How to create a UI Style Guide for Better User Experience

Designers and developers of today’s digital experiences face a similar challenge. The passage of time is a formidable foe capable of wreaking havoc on the continuity of digital products. With time, team members come and go, trends evolve, and features change. Plus, the rapid pace of our modern day digital landscape means that product innovation occurs in quarters, not years.

If a business or design team doesn’t have a shared record that documents the intended look and feel a product, visual and experiential inconsistencies will arise, users will grow frustrated, and the brand’s reputation will take a hit.

UI Style Guides are a design and development tool that brings cohesion to a digital product’s user interface and experience. At their core, they:

  • Record all of the design elements and interactions that occur within a product
  • List crucial UI components such as buttons, typography, color, navigation menus, etc.
  • Document important UX components like hover states, dropdown fills, animations, etc.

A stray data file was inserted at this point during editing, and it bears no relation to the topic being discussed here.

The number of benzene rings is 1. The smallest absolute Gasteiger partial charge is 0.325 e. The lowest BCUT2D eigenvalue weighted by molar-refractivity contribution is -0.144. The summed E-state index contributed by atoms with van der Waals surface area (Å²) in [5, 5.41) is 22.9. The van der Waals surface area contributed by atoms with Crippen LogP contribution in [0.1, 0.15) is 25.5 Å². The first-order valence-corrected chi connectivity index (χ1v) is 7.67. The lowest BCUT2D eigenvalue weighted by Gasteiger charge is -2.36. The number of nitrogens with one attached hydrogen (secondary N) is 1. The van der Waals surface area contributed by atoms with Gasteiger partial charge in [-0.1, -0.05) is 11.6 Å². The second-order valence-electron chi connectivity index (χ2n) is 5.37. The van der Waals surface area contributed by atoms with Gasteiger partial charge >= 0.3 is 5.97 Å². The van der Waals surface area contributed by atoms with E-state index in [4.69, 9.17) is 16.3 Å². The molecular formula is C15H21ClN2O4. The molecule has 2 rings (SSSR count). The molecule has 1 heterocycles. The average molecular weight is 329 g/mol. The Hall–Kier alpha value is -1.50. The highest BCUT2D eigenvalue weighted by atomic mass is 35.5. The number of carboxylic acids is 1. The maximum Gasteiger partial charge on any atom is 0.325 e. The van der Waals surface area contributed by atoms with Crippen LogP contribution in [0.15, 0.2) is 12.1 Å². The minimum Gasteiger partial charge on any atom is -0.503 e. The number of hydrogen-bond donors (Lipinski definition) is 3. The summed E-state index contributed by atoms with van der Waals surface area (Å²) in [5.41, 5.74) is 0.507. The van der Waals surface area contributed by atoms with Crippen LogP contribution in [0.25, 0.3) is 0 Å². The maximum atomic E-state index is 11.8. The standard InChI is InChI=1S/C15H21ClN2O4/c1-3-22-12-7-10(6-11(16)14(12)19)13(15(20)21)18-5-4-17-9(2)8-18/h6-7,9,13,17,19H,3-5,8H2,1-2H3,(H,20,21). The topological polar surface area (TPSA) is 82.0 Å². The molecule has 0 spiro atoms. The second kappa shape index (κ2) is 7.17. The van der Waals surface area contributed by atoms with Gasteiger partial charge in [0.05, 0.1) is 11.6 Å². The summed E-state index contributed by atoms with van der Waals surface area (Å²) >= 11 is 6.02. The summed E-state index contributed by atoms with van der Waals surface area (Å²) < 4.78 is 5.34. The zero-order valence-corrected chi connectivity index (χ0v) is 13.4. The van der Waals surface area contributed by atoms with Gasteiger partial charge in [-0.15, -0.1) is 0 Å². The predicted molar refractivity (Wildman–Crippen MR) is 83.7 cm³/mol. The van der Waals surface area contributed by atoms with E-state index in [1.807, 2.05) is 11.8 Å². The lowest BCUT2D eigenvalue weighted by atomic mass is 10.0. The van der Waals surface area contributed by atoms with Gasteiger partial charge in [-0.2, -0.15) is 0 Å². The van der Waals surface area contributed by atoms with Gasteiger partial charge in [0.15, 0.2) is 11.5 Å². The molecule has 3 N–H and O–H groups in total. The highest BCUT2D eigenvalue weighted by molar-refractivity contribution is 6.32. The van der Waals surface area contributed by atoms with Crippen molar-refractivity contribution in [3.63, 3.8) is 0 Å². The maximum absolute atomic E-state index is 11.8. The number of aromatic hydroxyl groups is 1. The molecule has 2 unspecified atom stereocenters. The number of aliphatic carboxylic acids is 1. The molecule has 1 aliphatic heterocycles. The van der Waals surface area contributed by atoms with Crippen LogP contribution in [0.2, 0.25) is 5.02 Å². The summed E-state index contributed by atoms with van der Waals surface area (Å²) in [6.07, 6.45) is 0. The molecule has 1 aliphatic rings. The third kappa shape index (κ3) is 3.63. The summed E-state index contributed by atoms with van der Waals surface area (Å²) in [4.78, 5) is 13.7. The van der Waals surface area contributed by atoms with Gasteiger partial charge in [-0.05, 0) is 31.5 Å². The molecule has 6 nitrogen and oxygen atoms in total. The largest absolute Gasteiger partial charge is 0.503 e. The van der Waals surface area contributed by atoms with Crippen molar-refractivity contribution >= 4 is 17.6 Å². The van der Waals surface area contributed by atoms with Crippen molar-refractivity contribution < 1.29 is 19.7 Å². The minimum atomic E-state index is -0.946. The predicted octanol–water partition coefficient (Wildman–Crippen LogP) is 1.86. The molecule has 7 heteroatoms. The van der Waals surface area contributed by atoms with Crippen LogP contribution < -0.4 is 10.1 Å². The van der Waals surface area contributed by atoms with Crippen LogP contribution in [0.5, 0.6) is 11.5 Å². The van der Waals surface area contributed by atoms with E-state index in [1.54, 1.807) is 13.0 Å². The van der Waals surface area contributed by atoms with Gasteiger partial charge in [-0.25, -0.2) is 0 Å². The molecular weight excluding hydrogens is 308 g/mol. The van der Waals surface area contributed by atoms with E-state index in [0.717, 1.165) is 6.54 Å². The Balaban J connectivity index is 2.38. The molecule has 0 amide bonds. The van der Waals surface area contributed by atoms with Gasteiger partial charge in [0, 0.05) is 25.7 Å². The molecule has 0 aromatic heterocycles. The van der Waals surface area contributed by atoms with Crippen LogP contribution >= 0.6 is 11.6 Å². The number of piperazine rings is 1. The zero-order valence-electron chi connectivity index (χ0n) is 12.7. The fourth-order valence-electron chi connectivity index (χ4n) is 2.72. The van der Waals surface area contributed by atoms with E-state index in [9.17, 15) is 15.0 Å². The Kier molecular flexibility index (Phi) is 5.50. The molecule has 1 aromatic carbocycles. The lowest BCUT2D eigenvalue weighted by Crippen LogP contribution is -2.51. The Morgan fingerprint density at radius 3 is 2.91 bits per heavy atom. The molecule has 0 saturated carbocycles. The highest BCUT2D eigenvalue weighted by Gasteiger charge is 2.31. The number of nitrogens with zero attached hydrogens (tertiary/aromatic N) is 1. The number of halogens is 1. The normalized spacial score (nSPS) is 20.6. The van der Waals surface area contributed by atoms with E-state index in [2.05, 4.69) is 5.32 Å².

• Contain live elements and code snippets for developers to reference and use

Typography Scheme

Typography is one of the most common interface design elements, so it’s not enough to merely list the names of typefaces used in a product. Clear instructions should be given for Titles, Subtitles, Headings (H1, H2, H3), Body Text, and Captions.

Responsive Layouts

When digital products are designed around responsive grid systems, UI Style Guides must address interface layouts across screen sizes. This means including notes and examples for spacing, padding, and placement. It’s also helpful to show overlays of the product’s grid system in relation to different screen sizes.

The big goal here is providing enough context to prevent the need for one-off screen designs. Over time, these add up and undermine a digital product’s cohesion.

Color Palette

One of the quickest ways to wreck an interface is inconsistent color use, so color combinations need to be clearly defined. Listing colors and their values (HEX, UIColor) is a good start, but specific pairings and use examples should also be given.


Nearly every interface includes buttons, so take time to document their sizes, styles, colors, placement, spacing, and typographic elements. If various buttons are used in different contexts, make that clear as well.

Additional UI Components That May Be Needed

  • Iconography
  • Tooltips and popovers
  • Modals
  • Form elements
  • Data Tables
  • Navigation menus
  • Charts and data visualizations
  • Tabs
  • On-off switches
  • Dialogs
  • Content grid lists
  • Vertical lists
  • Toolbars
  • Date and time pickers
  • Loading indicators
  • Checkboxes
  • Alerts
  • Dropdown menus
  • Sliders
  • Steppers
  • Pagination